The other difference is in bandwidth. With the faster 3.5G, users would be able to download a 5-megabit song in 15 seconds; with UMTS it would take two minutes.
To implement its plans, Cingular has partnered with a number of companies, including Lucent Technologies, to provide the infrastructure.
The only other place in the world using Lucent’s technology is the Isle of Man, in the waters between Ireland and England, according to Adam Jahr, senior product manager with Lucent’s Mobility Solutions Group.
The two markets are a stark contrast. The U.S. has about 170 million wireless subscribers; the Isle of Man has 60,000 residents.
Cingular said it is able to roll out 3.5G before others because it’s easier to deploy both technologies at once. Europe and Asia, meanwhile, are still trying to recoup the costs of rolling out 3G.
“It’s likely that Cingular will be the first in the world,” Jahr said.
In some respects, the race to install high-speed data networks is reminiscent of the hype that characterized carrier promises to deploy 3G years ago.
Jeff Belk, senior vice president of marketing at Qualcomm, said the wireless development giant’s chairman at the time was telling the industry to be cautious because the cellphone industry was still maturing. This time, it’s different, Belk said.
The “pain” of installing 3G is gone, he said, because so many other countries have already done it. And installing 3.5G shouldn’t be that difficult, he said, because it’s mostly a software upgrade.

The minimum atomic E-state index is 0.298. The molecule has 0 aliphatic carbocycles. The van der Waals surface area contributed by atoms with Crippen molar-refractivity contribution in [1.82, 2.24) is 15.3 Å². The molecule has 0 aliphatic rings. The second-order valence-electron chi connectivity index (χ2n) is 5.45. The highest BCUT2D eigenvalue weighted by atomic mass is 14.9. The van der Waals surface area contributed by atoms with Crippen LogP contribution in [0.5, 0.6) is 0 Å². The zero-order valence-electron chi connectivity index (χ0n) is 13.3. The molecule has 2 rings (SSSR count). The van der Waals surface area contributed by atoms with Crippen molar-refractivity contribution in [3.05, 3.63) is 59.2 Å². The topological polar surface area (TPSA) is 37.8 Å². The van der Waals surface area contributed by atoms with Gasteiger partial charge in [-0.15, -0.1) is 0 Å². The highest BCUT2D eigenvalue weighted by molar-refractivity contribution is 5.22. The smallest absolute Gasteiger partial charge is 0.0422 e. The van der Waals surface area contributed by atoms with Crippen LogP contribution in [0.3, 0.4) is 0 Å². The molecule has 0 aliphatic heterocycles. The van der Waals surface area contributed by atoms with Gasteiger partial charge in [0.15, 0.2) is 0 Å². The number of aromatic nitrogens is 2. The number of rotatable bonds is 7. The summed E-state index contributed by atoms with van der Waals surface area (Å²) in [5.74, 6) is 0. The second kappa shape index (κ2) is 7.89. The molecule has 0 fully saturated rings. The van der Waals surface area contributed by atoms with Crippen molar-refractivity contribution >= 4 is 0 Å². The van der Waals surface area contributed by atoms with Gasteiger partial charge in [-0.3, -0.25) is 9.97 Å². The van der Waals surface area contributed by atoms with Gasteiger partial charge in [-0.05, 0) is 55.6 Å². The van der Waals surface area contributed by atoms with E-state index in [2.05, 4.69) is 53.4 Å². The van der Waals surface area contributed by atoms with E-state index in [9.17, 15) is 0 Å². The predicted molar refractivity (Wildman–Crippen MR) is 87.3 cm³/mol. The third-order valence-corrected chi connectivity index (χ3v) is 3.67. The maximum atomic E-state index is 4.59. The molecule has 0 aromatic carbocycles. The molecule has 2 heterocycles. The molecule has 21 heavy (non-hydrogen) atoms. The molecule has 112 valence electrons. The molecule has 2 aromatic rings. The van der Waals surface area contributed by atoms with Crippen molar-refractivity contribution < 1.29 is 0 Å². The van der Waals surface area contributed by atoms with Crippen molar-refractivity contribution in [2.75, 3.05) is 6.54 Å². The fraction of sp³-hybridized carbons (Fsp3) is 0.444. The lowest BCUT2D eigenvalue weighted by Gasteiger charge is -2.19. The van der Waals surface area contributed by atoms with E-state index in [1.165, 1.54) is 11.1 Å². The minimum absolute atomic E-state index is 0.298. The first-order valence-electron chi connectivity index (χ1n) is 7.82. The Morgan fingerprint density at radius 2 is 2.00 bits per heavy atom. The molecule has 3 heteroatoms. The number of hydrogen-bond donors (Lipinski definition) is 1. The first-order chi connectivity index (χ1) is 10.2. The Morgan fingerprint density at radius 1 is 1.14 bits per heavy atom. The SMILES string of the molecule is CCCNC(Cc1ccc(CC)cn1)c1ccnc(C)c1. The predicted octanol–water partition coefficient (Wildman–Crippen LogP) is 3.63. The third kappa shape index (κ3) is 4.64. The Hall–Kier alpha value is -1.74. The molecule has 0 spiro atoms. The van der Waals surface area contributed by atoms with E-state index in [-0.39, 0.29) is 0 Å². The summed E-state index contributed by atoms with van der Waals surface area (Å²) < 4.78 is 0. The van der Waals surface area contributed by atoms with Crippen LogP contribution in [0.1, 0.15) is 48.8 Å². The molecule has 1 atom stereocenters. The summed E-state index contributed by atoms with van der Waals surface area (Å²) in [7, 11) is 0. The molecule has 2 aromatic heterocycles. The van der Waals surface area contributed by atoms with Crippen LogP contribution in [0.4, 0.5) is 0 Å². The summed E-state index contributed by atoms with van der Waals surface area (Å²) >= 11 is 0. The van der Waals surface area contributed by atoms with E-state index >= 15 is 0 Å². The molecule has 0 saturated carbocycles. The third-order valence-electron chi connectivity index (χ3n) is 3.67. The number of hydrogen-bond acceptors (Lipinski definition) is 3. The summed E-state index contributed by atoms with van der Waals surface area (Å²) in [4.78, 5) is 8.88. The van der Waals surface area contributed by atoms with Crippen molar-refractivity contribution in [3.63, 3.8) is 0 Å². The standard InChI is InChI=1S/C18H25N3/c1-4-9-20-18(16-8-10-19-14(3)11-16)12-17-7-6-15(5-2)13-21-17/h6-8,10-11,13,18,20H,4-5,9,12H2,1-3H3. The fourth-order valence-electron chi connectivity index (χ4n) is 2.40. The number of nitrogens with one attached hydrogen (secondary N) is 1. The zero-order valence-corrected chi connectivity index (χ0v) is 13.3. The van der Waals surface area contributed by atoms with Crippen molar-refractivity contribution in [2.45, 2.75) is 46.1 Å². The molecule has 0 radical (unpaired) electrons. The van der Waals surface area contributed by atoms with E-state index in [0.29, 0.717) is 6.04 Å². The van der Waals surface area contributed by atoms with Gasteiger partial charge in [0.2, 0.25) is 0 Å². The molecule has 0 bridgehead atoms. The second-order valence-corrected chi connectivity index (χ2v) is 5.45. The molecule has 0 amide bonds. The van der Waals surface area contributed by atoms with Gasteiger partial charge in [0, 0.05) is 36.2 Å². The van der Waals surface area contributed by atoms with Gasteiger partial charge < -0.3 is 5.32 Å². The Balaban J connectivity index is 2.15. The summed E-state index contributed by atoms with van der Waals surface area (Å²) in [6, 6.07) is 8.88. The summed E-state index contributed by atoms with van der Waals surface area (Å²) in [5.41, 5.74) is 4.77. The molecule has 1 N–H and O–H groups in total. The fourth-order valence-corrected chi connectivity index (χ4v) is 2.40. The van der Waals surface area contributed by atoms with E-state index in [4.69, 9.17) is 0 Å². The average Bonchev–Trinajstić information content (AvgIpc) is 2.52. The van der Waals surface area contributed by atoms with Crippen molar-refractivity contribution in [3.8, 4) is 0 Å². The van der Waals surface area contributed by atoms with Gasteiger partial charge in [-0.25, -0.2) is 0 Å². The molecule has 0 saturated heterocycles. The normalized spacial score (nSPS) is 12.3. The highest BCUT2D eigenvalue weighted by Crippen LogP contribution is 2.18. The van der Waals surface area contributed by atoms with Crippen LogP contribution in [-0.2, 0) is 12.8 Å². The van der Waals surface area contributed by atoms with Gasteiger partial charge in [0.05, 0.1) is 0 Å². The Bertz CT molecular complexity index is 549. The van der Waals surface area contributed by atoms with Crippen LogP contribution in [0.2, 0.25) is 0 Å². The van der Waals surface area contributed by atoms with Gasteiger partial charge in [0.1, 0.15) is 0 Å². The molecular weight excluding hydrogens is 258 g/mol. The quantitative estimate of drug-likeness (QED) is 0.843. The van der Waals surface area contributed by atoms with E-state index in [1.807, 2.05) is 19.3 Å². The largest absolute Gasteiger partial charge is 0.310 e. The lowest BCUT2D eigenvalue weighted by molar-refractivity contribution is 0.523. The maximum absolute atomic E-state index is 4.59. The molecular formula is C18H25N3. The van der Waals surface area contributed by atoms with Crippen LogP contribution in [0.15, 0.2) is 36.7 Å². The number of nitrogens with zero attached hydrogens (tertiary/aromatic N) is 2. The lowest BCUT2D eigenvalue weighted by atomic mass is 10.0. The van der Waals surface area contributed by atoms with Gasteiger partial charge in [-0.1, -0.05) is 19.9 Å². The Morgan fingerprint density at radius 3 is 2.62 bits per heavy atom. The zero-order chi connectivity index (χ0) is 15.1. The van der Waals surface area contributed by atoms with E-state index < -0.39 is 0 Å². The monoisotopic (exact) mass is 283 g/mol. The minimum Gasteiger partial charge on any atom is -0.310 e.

Still, to be first in anything is daring, said Dominic Rowles, the acting U.S. operations manager at Anite, a British company helping Cingular test its next generation handsets and networks.
“It’s always a risk when you are really early,” he said. “There’s a real emphasis on getting it right.”
Tricia Duryee: 206-464-3283 or email@example.com
European firm buys Bellevue’s LockStream
Bellevue-based LockStream has been acquired by Irdeto Access, a content-security company in Amsterdam owned by the Naspers media group.
The announcement was made yesterday at the Cellular Telecommunications and Internet Association wireless conference in New Orleans.
LockStream, which develops digital rights-management software to protect content on the mobile phone, will become a division of Irdeto called Irdeto Mobile. Doug Lowther, Irdeto Access vice president of marketing, will serve as chief executive, and Michael Karp, LockStream’s president, will continue in that role.
Portable music videos use Microsoft platform
First there was portable digital music, now there are portable digital music videos.
Microsoft announced last night at the South By Southwest Festival in Austin, Texas, that two companies are using its technology to offer music-video download services.
Starting today, CinemaNow is selling the videos for $1.99 to $2.99. MediaPass.net will sell monthly subscriptions to its video library and is offering a trial service.
The videos may be downloaded to portable devices using Microsoft’s digital media platform, including Pocket PCs, Windows Smartphones and Portable Media Centers.
They’ll also play on PCs running Windows XP.
— Seattle Times technology reporter Brier Dudley